Pig breeding organisations recognised early on that laboratory methods (biochemical and later molecular genetics) are important for practical pig breeding. In 1980, an agreement on the creation and maintenance of a scientific service centre for blood group and enzyme type determination in pigs came into force between ETH Zurich and a few pig breeding organisations. Peter Vögeli became the head of the laboratory and played a decisive role in shaping it for 32 years until his retirement.
In the early years, the laboratory developed the basics for blood group, protein and enzyme type determination. There were 15 blood group, 15 protein and 10 enzyme type gene loci available for parentage controls. Later, relationships between these blood types and performance traits were investigated.
Susceptibility to stress
For practical breeding work, the relationship between some blood types and susceptibility to stress was relevant. As a complement to the halothane test, which only detected homozygous stress-susceptible animals, haplotyping allowed the identification of heterozygous carriers.
In the laboratory, vitamin C deficiency (recessively inherited, an affected animal cannot produce vitamin C and is dependent on a supplement in the feed) or progressive congenital ataxia (PCA, recessively inherited neuropathogenic disorder that leads to stunting and ultimately to death) were investigated, for example. Arthrogryposis multiplex congenita (AMC) is another example of a recessively inherited disease studied in the laboratory. Thanks to the collaboration of the Animal Genetics unit with the Animal Genomics group, 25 years later, the gene locus responsible for AMC was identified using molecular genetic methods.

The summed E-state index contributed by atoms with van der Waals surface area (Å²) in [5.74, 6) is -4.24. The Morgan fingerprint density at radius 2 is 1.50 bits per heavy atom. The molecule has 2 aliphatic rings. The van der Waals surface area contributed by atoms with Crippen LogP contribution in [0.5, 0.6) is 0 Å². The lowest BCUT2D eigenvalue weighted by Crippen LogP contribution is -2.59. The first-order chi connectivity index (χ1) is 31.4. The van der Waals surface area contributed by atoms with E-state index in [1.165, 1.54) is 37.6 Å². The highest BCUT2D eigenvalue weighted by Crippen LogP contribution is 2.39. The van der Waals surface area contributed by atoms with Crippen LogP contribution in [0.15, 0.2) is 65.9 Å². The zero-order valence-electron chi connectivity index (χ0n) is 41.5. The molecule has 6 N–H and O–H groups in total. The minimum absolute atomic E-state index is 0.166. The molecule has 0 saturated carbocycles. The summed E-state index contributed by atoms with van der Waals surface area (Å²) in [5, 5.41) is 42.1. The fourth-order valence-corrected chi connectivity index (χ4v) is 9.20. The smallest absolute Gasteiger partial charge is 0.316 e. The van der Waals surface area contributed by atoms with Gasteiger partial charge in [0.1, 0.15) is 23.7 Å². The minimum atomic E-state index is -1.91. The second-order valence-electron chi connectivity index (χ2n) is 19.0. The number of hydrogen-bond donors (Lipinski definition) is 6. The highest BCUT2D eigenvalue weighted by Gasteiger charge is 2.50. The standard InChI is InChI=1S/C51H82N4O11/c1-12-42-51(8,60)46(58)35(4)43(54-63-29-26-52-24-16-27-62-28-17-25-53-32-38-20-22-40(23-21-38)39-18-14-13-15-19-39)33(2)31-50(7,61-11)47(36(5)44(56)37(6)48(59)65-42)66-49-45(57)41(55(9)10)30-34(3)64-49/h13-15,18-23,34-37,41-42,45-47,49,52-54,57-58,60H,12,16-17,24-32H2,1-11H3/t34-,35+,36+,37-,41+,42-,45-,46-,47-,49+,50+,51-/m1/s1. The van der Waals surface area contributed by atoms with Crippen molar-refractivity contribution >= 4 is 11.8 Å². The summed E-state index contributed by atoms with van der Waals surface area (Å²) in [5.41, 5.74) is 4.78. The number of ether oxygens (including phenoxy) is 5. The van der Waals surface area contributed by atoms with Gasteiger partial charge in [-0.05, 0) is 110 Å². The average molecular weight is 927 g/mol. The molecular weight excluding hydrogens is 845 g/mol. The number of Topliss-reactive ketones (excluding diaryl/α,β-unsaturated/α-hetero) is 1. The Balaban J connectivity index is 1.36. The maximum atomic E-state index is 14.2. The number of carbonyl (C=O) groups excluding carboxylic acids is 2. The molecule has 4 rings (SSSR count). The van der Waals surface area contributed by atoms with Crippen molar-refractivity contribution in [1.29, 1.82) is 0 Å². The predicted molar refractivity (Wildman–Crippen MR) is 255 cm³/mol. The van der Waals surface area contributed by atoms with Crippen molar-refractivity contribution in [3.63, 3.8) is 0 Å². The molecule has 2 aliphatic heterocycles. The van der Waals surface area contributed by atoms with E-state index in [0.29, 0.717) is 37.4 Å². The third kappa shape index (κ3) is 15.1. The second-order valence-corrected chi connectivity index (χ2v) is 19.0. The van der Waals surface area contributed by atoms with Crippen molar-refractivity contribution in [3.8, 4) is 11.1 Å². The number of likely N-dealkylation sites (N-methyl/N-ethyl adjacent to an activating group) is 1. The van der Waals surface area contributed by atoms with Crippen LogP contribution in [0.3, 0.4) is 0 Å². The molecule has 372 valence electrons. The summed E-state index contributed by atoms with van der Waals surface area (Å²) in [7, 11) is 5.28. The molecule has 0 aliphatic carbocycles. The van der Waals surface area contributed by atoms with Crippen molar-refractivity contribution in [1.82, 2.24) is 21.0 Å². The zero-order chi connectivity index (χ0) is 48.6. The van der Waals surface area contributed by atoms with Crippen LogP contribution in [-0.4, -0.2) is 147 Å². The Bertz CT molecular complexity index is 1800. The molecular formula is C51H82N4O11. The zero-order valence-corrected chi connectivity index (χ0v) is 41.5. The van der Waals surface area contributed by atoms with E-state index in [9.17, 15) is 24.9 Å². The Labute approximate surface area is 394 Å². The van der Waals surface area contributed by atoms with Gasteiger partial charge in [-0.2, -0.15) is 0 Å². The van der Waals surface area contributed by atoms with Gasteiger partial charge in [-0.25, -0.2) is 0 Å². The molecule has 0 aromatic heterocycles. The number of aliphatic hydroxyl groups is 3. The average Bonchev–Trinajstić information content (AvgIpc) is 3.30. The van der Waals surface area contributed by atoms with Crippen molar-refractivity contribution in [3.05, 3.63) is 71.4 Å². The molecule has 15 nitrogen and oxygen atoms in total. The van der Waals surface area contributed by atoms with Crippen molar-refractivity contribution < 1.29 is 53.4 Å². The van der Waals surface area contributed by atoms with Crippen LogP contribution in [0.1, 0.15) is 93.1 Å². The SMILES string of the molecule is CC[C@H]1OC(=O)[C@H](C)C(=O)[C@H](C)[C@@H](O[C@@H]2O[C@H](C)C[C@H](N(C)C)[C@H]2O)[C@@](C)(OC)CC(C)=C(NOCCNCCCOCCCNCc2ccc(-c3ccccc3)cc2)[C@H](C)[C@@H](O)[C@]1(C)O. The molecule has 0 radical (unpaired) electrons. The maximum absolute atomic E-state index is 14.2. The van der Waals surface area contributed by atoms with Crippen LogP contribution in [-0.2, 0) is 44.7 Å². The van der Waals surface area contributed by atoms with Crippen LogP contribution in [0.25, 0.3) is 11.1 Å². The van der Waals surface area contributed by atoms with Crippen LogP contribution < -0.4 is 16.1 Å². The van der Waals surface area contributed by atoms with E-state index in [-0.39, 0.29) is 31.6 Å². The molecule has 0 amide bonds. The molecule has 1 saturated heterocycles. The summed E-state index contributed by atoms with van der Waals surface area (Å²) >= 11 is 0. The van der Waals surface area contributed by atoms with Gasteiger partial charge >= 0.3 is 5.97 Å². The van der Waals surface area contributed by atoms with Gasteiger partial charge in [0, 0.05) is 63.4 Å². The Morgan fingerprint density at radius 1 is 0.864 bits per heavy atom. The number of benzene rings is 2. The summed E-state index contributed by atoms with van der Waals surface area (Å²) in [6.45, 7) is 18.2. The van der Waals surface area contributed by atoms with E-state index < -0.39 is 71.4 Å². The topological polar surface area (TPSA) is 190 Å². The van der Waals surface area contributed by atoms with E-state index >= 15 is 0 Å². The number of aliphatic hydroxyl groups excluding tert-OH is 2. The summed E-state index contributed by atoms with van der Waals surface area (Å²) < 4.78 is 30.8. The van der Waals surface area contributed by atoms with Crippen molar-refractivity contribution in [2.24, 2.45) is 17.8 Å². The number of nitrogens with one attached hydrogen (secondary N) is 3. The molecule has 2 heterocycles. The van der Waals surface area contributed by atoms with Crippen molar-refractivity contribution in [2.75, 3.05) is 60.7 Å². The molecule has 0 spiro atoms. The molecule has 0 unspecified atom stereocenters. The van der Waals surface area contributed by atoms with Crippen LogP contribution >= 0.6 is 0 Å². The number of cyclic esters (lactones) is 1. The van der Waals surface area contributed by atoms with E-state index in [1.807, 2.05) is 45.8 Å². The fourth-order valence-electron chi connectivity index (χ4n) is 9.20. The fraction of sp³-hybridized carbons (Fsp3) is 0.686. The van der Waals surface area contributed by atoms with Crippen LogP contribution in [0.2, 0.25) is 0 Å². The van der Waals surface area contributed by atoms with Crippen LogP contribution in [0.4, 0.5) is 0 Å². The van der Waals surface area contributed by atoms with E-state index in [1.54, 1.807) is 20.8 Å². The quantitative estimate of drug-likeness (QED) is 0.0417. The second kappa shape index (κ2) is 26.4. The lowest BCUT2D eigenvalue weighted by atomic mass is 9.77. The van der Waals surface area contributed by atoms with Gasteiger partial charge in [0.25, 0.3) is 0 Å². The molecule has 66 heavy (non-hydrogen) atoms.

E. coli F18 resistance
This type of E. coli is largely responsible for oedema and diarrhoea during weaning in Switzerland. The laboratory developed a molecular genetic test that has been successfully used in breeding since 1996. In 1997, ETH Zurich applied for the corresponding patent. Today, all Edelschwein pigs in Switzerland are resistant.
E. coli F4 resistance
A large proportion of neonatal and weaning diarrhoea is caused by infections with E. coli strains that have F4 fimbriae. The gene locus for the adhesion site (receptor) of the bacteria in the small intestine has not yet been identified. If the pig is receptive, an adhesion of bacteria to the brush border of the intestinal cell can be observed; without a receptor, this is not possible. Only recently, however, today’s Animal Genetics unit, led by Stefan Neuenschwander, found markers that are closely linked to the receptor gene. These markers significantly improve the correct identification of resistant pigs.
Breeders in Switzerland and elsewhere have begun to use marker-assisted selection to increase the frequency of resistance alleles and thus reduce the incidence of the disease in their herds and minimise the use of antibiotics, which also benefits animal welfare.